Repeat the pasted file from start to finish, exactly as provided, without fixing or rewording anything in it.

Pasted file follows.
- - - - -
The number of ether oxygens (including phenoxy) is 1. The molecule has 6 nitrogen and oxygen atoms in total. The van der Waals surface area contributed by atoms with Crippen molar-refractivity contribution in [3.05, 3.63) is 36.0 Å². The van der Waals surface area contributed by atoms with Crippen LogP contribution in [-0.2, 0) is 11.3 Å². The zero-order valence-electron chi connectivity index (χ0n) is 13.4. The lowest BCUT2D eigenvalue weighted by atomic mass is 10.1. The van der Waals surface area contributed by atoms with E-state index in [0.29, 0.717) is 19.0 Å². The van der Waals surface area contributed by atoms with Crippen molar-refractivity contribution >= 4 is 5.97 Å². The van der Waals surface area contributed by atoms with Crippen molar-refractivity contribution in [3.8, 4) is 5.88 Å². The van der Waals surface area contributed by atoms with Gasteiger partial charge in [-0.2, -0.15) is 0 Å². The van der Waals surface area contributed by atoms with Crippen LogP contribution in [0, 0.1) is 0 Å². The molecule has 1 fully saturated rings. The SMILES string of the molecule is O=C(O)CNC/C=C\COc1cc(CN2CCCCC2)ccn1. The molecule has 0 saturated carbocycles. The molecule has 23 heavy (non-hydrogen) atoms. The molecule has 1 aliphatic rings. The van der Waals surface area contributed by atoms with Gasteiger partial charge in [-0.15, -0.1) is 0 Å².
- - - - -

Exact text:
The number of ether oxygens (including phenoxy) is 1. The molecule has 6 nitrogen and oxygen atoms in total. The van der Waals surface area contributed by atoms with Crippen molar-refractivity contribution in [3.05, 3.63) is 36.0 Å². The van der Waals surface area contributed by atoms with Crippen LogP contribution in [-0.2, 0) is 11.3 Å². The zero-order valence-electron chi connectivity index (χ0n) is 13.4. The lowest BCUT2D eigenvalue weighted by atomic mass is 10.1. The van der Waals surface area contributed by atoms with E-state index in [0.29, 0.717) is 19.0 Å². The van der Waals surface area contributed by atoms with Crippen molar-refractivity contribution >= 4 is 5.97 Å². The van der Waals surface area contributed by atoms with Crippen molar-refractivity contribution in [3.8, 4) is 5.88 Å². The van der Waals surface area contributed by atoms with Gasteiger partial charge in [-0.2, -0.15) is 0 Å². The van der Waals surface area contributed by atoms with Crippen LogP contribution in [0, 0.1) is 0 Å². The molecule has 1 fully saturated rings. The SMILES string of the molecule is O=C(O)CNC/C=C\COc1cc(CN2CCCCC2)ccn1. The molecule has 0 saturated carbocycles. The molecule has 23 heavy (non-hydrogen) atoms. The molecule has 1 aliphatic rings. The van der Waals surface area contributed by atoms with Gasteiger partial charge in [-0.15, -0.1) is 0 Å².